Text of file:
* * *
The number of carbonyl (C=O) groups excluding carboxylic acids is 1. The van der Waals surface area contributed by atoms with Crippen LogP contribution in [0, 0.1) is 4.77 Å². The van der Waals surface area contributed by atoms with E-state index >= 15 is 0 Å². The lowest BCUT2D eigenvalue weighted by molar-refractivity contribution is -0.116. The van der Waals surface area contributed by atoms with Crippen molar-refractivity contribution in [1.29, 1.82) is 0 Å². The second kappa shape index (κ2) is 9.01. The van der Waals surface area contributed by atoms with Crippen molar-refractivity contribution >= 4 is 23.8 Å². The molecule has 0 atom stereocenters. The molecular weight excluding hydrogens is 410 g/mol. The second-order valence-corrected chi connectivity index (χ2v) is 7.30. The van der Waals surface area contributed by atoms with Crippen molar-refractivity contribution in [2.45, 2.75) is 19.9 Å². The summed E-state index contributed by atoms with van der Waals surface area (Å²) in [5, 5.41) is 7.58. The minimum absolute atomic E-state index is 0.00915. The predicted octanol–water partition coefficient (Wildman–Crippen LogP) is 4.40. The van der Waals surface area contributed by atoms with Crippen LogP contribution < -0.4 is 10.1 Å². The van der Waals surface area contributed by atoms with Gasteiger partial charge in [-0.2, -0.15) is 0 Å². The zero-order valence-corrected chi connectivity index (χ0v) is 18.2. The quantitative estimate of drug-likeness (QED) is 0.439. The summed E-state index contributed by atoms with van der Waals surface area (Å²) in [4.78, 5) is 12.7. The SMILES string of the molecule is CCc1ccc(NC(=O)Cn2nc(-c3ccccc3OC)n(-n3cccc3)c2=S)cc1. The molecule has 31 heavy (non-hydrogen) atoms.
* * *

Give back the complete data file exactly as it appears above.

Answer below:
The number of carbonyl (C=O) groups excluding carboxylic acids is 1. The van der Waals surface area contributed by atoms with Crippen LogP contribution in [0, 0.1) is 4.77 Å². The van der Waals surface area contributed by atoms with E-state index >= 15 is 0 Å². The lowest BCUT2D eigenvalue weighted by molar-refractivity contribution is -0.116. The van der Waals surface area contributed by atoms with Crippen molar-refractivity contribution in [1.29, 1.82) is 0 Å². The second kappa shape index (κ2) is 9.01. The van der Waals surface area contributed by atoms with Crippen molar-refractivity contribution >= 4 is 23.8 Å². The molecule has 0 atom stereocenters. The molecular weight excluding hydrogens is 410 g/mol. The second-order valence-corrected chi connectivity index (χ2v) is 7.30. The van der Waals surface area contributed by atoms with Crippen molar-refractivity contribution in [2.45, 2.75) is 19.9 Å². The summed E-state index contributed by atoms with van der Waals surface area (Å²) in [5, 5.41) is 7.58. The minimum absolute atomic E-state index is 0.00915. The predicted octanol–water partition coefficient (Wildman–Crippen LogP) is 4.40. The van der Waals surface area contributed by atoms with Crippen LogP contribution < -0.4 is 10.1 Å². The van der Waals surface area contributed by atoms with Gasteiger partial charge in [-0.2, -0.15) is 0 Å². The zero-order valence-corrected chi connectivity index (χ0v) is 18.2. The quantitative estimate of drug-likeness (QED) is 0.439. The summed E-state index contributed by atoms with van der Waals surface area (Å²) in [4.78, 5) is 12.7. The SMILES string of the molecule is CCc1ccc(NC(=O)Cn2nc(-c3ccccc3OC)n(-n3cccc3)c2=S)cc1. The molecule has 31 heavy (non-hydrogen) atoms.